Nonetheless, polls show that if Tymoshenko were to run against Yanukovych in another presidential race, he would likely win because voters view Yanukovych as the lesser of two evils. If a more popular and less-tainted candidate were to run against Yanukovych, however, it would be much more difficult for him to win. Thus, if the goal of the current Tymoshenko trial is to eliminate a competitor, then either somebody is feeding Yanukovych bad advice or else he is unwittingly putting himself into a trap.
At the same time, however, elections are still a long way off, and Ukraine’s economy is already collapsing under the weight of low growth and high gas prices. Something must be done urgently, but Moscow’s only response has been to propose to Kiev that it join a customs union with Russia; let Russia buy up shares in Ukraine’s gas transportation companies, much like Belarus did; and Russia would receive large discounts on gas in return, just as Belarus did. Ironically, President Dmitry Medvedev made this proposal on Aug. 24, the day Ukraine celebrated 20 years of independence from Russia.
It is clear, though, that Ukraine will never enter into a customs union with Russia. That would kill Ukraine’s plans for membership in the World Trade Organization and for signing a free-trade zone agreement with the European Union. It would also eliminate any Ukrainian hopes of ever becoming an EU member state.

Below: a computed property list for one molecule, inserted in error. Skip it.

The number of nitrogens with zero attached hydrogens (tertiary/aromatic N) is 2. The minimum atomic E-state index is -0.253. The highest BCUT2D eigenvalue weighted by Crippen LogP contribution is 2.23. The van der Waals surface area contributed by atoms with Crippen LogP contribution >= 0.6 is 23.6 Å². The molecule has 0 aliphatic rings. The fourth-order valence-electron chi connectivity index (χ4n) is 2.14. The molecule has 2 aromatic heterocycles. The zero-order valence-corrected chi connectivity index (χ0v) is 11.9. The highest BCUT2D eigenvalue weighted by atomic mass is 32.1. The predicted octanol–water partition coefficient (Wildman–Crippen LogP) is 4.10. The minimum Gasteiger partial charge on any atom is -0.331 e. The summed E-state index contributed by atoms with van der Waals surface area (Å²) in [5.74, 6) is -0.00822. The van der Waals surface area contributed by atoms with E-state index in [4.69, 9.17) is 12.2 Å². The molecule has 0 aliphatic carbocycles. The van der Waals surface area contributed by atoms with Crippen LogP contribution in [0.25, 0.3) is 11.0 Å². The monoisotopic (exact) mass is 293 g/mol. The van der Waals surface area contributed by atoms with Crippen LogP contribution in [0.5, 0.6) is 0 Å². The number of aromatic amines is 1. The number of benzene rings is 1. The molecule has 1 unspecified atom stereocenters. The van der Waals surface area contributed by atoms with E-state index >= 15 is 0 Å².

Meanwhile, tensions between Russia and Ukraine are getting worse. Ukrainian Prime Minister Nikolai Azarov and presidential administration head Sergei Levochkin announced that Kiev might appeal to an international arbitration court to cancel its current gas agreements with Moscow.
This offers another explanation as to why Tymoshenko is on trial. If Kiev can prove in an independent court that Tymoshenko violated the law in signing the gas agreement with Russia, it will reinforce Ukraine’s case to revoke the deal.
Moscow is clearly nervous about the trial. Senior Russian officials have repeatedly made statements defending Tymoshenko and condemning the case against her. This is hypocritical, of course, considering that former Yukos CEO Mikhail Khodorkovsky has been locked up for eight years on politically driven charges.
In the end, Yanukovych may have backed himself into a corner. In part, the Tymoshenko case is being used to defeat Russia’s attempts to use one-sided gas contracts, a customs union and other tricks to keep Kiev within the Kremlin’s sphere of influence. But this could very well provoke strong protests from European leaders if, in the event of a ruling against Tymoshenko, they conclude that Yanukovych violated Western democratic values and that the ruling was politically driven. This could ultimately undermine his efforts to integrate more closely with the EU.
If so, Yanukovych will receive exactly what he was trying to avoid in the first place. If he is unable to retain the EU as a strategic ally, Ukraine will be forced back into a subservient role with regard to Moscow.